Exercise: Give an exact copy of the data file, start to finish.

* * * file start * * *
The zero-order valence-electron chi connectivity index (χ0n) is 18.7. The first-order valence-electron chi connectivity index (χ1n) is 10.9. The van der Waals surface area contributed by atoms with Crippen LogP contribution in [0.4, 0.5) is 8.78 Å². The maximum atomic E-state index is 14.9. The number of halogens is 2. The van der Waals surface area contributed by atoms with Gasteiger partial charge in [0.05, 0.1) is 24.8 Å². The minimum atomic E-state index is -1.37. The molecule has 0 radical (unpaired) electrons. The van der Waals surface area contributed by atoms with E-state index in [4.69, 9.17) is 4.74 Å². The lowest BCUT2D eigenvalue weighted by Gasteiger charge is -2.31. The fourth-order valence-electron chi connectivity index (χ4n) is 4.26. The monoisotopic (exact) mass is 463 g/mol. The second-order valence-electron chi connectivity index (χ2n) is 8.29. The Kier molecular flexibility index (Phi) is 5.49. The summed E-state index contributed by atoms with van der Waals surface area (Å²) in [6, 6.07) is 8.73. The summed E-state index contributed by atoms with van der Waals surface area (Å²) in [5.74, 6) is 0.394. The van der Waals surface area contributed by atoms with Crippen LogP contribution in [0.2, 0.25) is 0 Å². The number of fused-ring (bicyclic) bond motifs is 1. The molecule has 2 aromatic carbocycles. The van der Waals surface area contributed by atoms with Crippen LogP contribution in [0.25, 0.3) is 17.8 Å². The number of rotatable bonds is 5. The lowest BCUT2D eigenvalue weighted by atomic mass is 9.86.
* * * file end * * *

The zero-order valence-electron chi connectivity index (χ0n) is 18.7. The first-order valence-electron chi connectivity index (χ1n) is 10.9. The van der Waals surface area contributed by atoms with Crippen LogP contribution in [0.4, 0.5) is 8.78 Å². The maximum atomic E-state index is 14.9. The number of halogens is 2. The van der Waals surface area contributed by atoms with Gasteiger partial charge in [0.05, 0.1) is 24.8 Å². The minimum atomic E-state index is -1.37. The molecule has 0 radical (unpaired) electrons. The van der Waals surface area contributed by atoms with E-state index in [4.69, 9.17) is 4.74 Å². The lowest BCUT2D eigenvalue weighted by Gasteiger charge is -2.31. The fourth-order valence-electron chi connectivity index (χ4n) is 4.26. The monoisotopic (exact) mass is 463 g/mol. The second-order valence-electron chi connectivity index (χ2n) is 8.29. The Kier molecular flexibility index (Phi) is 5.49. The summed E-state index contributed by atoms with van der Waals surface area (Å²) in [6, 6.07) is 8.73. The summed E-state index contributed by atoms with van der Waals surface area (Å²) in [5.74, 6) is 0.394. The van der Waals surface area contributed by atoms with Crippen LogP contribution in [0.2, 0.25) is 0 Å². The number of fused-ring (bicyclic) bond motifs is 1. The molecule has 2 aromatic carbocycles. The van der Waals surface area contributed by atoms with Crippen LogP contribution in [0.25, 0.3) is 17.8 Å². The number of rotatable bonds is 5. The lowest BCUT2D eigenvalue weighted by atomic mass is 9.86.